Mr. McRobb: Part 19(g) of the Standing Orders of the Yukon Legislative Assembly clearly says that a member shall ó not "may", but "shall" ó be called to order by the Speaker if that member imputes false or unavowed motives to another member.
We have heard the Premier accuse this side of introducing this amendment purely for political reasons; therefore, I would suggest the evidence is clear and a point of order is indeed in order.
Hon. Mr. Jenkins: There is no point of order point of order here pursuant to Standing Order 19(g). There is just an interpretation by the Member for Kluane, which is very inappropriate and is disrupting debate in this Legislature.
Further, Mr. Speaker, on the point of order, the Member for Kluane is violating the Standing Orders of this Legislature by displaying a prop here in this Legislature.
Speaker:On the point of order, there is no point of order. The Chair has allowed latitude from each side during this debate. I would ask and urge that each side of this House respect each other during this debate.
Hon. Mr. Fentie: Thank you, Mr. Speaker.
I know the members opposite are sensitive and I would make the point that they have, on many occasions during this debate, reflected on the fact that we on this side of the House do not really support the protection of the Porcupine caribou herd. I find that a little bit ironic that they would stand up and make the point that the Member for Kluane just did when we make representation on why they are doing what they are doing with this amendment.
Anyway, let me continue.
Part (e) ó "adding a message in opposition to drilling in the Arctic National Wildlife Refuge to all relevant documents, publications and displays, including the Web sites of both the Department of Environment and the Department of Energy, Mines and Resources".
Well, first of all, ANWR ó any proposed drilling ó is not in the Yukon, nor in Canada. It happens to be in the United States, and specifically in the State of Alaska. Our position has been made clear, time and time again, for years and years. Now, there have been a number of governments before this government, including New Democratic governments, which never did any of these things. Why is it then suddenly an issue for the official opposition when they had before them a motion that we could have taken, through unanimous support in this House, and sent to Washington, Juneau, Ottawa and to industry clearly outlining what the position of the Yukon Territory and its governments are. We are doing this, Mr. Speaker, not in spite of the Vuntut Gwitchin people, but at their behest. They want to be the lead, and I canít stress that enough.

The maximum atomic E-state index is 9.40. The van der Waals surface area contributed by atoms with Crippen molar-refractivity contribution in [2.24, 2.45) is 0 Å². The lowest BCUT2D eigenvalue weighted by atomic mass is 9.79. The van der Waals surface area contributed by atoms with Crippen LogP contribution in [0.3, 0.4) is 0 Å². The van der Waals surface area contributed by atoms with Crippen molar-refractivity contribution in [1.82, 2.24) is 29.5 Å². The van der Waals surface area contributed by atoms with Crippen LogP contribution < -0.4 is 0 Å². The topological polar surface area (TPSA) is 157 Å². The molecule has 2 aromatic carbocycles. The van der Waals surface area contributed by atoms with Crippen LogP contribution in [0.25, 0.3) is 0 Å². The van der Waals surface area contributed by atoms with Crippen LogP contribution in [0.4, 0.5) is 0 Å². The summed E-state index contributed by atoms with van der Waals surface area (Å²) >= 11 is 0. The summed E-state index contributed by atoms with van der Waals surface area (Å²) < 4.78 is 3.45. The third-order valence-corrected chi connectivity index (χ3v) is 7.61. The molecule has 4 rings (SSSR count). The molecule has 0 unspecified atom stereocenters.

We, as a government ó another order of government ó should not be interfering in what they are trying to do, but we should be helpful, and thatís exactly what weíre doing. We as a government have made the commitment. We as a government have articulated a position. We as a government await requests. We are there to assist the Vuntut Gwitchin people in their efforts to protect the Porcupine caribou herd.
The last one is an impossibility because we cannot dictate to other governments. The same case we are making on this side of the House ó in dictating to the order of government of the Vuntut Gwitchin. Nor could we dictate to Alaska, or British Columbia, to the Northwest Territories, to Alberta or to Washington. But through a motion we have put on the floor, we could certainly have sent a clear message to our federal government and to other governments what we can do in this territory and what our position is ó not to create acrimonious debate between other jurisdictions because we are attempting to tread on their jurisdiction, but by showing other jurisdictions what our position is in a very clear and responsive way.
So itís not a question that we, through not supporting this amendment, do not support the protection of the Porcupine caribou herd.
Some Hon. Member: Point of order.
Point of order
Speaker:Government House leader, on a point of order.
Hon. Mr. Jenkins: Mr. Speaker, the Member for Kluane continually displays props in the Legislature. This is contrary to the Standing Orders.
Speaker:There is no point of order; however, I do see the messages popping up, and Iíd ask the Member for Kluane not to do that.
Carry on, please.
Hon. Mr. Fentie: I want to close by stating that this amendment was needless. A unanimous vote in this House on a motion that is very important to this issue was probably the best route to take. Unfortunately the members opposite chose to play politics.
I say that in a way that I know can be substantiated by simply reviewing Hansard tomorrow. What I am speaking to will be reflected throughout the pages of Hansard, and those members across the floor are diminishing the importance of the protection of the Porcupine caribou herd by playing political games. Itís unfortunate.
We as a government are continuing to support the Vuntut Gwitchin and its government. At their request, we are following their direction. We are awaiting requests from them on how we can assist. In the meantime, we have voiced, time and time again, in venue after venue, our position on this issue, and our support for the protection of the Porcupine caribou herd.